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$$\frac{\;\;\dfrac{x}{1-x}+\dfrac{1+x}{x}\;\;}{\dfrac{1-x}{x}+\dfrac{x}{1+x}}$$

I can simplify this using the slow way ---adding the numerator and denominator, and then dividing--- but my teacher told me there is another way. Any help?

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    $\begingroup$ I feel immature for laughing at the title... $\endgroup$ – thunderbolt Oct 5 '16 at 3:07
  • $\begingroup$ Solve what? I don't see any equation. What does the problem ask you to do? $\endgroup$ – bof Oct 5 '16 at 3:11
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    $\begingroup$ Catchy title. Next, if you'd put the minimal effort in to format your question properly using MathJax, then that would increase your chances at good answers dramatically. $\endgroup$ – dxiv Oct 5 '16 at 3:12
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    $\begingroup$ @thunderbolt his profile pic is awesome too $\endgroup$ – yoyostein Oct 5 '16 at 3:13
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    $\begingroup$ Thanks for formatting my equation for me. (my title was removed sadly) $\endgroup$ – bigjuicywatermelons Oct 5 '16 at 3:13
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Multiply the numerator and denominator by $x(1+x)(1-x)$. This clears away all the "inner" denominators, leaving $${xx(1+x)+(1+x)(1+x)(1-x)\over (1-x)(1-x)(1+x)+xx(1-x)}={(1+x)\over (1-x)}{x^2+1-x^2\over x^2+1-x^2}={1+x\over 1-x}.$$

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Multiply both the numerator and the denominator by $x(1-x)(1+x)$ and then use the fact that $(1-x)(1+x)=1-x^2$ to see that

\begin{align} \frac{\;\;\dfrac{x}{1-x}+\dfrac{1+x}{x}\;\;}{\dfrac{1-x}{x}+\dfrac{x}{1+x}}&=\left(\frac{\;\;\dfrac{x}{1-x}+\dfrac{1+x}{x}\;\;}{\dfrac{1-x}{x}+\dfrac{x}{1+x}}\right)\frac{x(1-x)(1+x)}{x(1-x)(1+x)} \\&=\left(\frac{x^2+(1+x)(1-x)}{(1-x)(1+x)+x^2}\right)\frac{1+x}{1-x} \\&=\left(\frac{1}{1}\right)\frac{1+x}{1-x} \\&=\frac{1+x}{1-x}. \end{align}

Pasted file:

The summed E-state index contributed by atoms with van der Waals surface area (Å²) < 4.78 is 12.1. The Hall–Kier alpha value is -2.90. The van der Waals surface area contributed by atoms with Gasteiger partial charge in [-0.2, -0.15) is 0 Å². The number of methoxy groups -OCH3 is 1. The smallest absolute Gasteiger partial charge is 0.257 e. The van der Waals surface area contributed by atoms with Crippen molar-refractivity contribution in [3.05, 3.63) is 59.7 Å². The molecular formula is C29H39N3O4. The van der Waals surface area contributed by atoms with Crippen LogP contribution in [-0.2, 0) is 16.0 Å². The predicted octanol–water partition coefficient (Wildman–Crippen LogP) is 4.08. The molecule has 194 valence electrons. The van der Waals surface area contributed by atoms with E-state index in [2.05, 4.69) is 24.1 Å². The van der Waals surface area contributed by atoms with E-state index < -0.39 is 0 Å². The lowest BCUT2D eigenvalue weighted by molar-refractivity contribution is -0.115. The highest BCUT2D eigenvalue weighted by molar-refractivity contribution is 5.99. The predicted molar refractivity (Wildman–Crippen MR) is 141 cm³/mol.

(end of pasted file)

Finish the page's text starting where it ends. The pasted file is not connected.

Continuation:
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  • $\begingroup$ I feel like you could just skip the whole $(1-x)(1+x)=1-x^2$ part and see through additive and multiplicative commutation that the left half of the third equation has the same numerator and denominator. Alternately, it might be helpful to show an intermediate step with ${x^2+1-x^2\over 1-x^2+x^2}$ to see where the identity is being used. But sometimes I'm just stupid so it may not help. $\endgroup$ – MichaelS Oct 5 '16 at 3:49
  • $\begingroup$ @MichaelS You're right; that may be a bit easier. $\endgroup$ – Mitchell Spector Oct 5 '16 at 3:50
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If you note that the expression, which is of form $$\cfrac{a+b}{\frac 1a +\frac 1b}$$ simplifies easily to $ab$ (multiply through by $\frac {ab}{ab}$) you can avoid a lot of potentially confusing/error inducing algebra, and easily get the result that others have given.

It is sometimes useful to identify the form of an expression and simplify that, especially when it looks likely to get confusing. Sometimes it is a distraction, but here it would be a quick try and you could revert to a more hands-on approach if it doesn't work.

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Let me try.

$$\frac{\frac{x}{1-x}+\frac{1+x}{x}}{\frac{1-x}{x}+\frac{x}{1+x}} = \frac{\frac{1}{1-x}-1 + \frac{1}{x} + 1}{\frac{1}{x}-1 + 1-\frac{1}{1+x}} = \frac{\frac{1}{1-x} + \frac{1}{x}}{\frac{1}{x} - \frac{1}{1+x}} = \frac{\frac{1}{x(1-x)}}{\frac{1}{x(1+x)}} = \frac{1+x}{1-x}$$

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